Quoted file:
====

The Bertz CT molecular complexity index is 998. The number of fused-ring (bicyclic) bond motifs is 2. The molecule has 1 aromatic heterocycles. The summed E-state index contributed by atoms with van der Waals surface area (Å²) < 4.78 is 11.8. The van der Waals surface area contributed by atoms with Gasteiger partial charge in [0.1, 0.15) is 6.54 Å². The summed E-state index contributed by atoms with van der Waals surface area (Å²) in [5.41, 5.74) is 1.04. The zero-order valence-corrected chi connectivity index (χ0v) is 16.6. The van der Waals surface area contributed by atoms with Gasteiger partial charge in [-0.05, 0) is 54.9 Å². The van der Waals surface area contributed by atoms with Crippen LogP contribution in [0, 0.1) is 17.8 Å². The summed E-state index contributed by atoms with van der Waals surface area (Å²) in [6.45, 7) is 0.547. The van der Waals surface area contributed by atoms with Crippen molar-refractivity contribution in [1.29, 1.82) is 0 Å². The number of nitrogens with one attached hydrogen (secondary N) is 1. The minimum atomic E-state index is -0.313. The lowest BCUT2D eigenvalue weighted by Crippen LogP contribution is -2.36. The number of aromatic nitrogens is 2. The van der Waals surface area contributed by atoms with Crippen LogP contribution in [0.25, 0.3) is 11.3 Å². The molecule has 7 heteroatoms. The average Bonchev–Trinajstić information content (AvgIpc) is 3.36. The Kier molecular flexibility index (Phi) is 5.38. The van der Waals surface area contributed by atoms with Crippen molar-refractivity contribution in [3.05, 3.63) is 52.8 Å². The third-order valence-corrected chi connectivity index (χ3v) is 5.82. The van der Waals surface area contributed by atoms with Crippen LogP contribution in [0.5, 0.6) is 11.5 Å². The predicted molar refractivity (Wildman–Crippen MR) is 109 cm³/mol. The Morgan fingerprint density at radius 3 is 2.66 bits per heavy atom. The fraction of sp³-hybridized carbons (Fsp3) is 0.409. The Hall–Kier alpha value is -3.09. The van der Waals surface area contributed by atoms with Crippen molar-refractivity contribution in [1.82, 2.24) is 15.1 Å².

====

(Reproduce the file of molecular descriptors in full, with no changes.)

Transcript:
The Bertz CT molecular complexity index is 998. The number of fused-ring (bicyclic) bond motifs is 2. The molecule has 1 aromatic heterocycles. The summed E-state index contributed by atoms with van der Waals surface area (Å²) < 4.78 is 11.8. The van der Waals surface area contributed by atoms with Gasteiger partial charge in [0.1, 0.15) is 6.54 Å². The summed E-state index contributed by atoms with van der Waals surface area (Å²) in [5.41, 5.74) is 1.04. The zero-order valence-corrected chi connectivity index (χ0v) is 16.6. The van der Waals surface area contributed by atoms with Gasteiger partial charge in [-0.05, 0) is 54.9 Å². The van der Waals surface area contributed by atoms with Crippen LogP contribution in [0, 0.1) is 17.8 Å². The summed E-state index contributed by atoms with van der Waals surface area (Å²) in [6.45, 7) is 0.547. The van der Waals surface area contributed by atoms with Crippen molar-refractivity contribution in [1.29, 1.82) is 0 Å². The number of nitrogens with one attached hydrogen (secondary N) is 1. The minimum atomic E-state index is -0.313. The lowest BCUT2D eigenvalue weighted by Crippen LogP contribution is -2.36. The number of aromatic nitrogens is 2. The van der Waals surface area contributed by atoms with Crippen LogP contribution in [0.25, 0.3) is 11.3 Å². The molecule has 7 heteroatoms. The average Bonchev–Trinajstić information content (AvgIpc) is 3.36. The Kier molecular flexibility index (Phi) is 5.38. The van der Waals surface area contributed by atoms with Crippen molar-refractivity contribution in [3.05, 3.63) is 52.8 Å². The third-order valence-corrected chi connectivity index (χ3v) is 5.82. The van der Waals surface area contributed by atoms with Crippen LogP contribution in [0.5, 0.6) is 11.5 Å². The predicted molar refractivity (Wildman–Crippen MR) is 109 cm³/mol. The Morgan fingerprint density at radius 3 is 2.66 bits per heavy atom. The fraction of sp³-hybridized carbons (Fsp3) is 0.409. The Hall–Kier alpha value is -3.09. The van der Waals surface area contributed by atoms with Crippen molar-refractivity contribution in [1.82, 2.24) is 15.1 Å².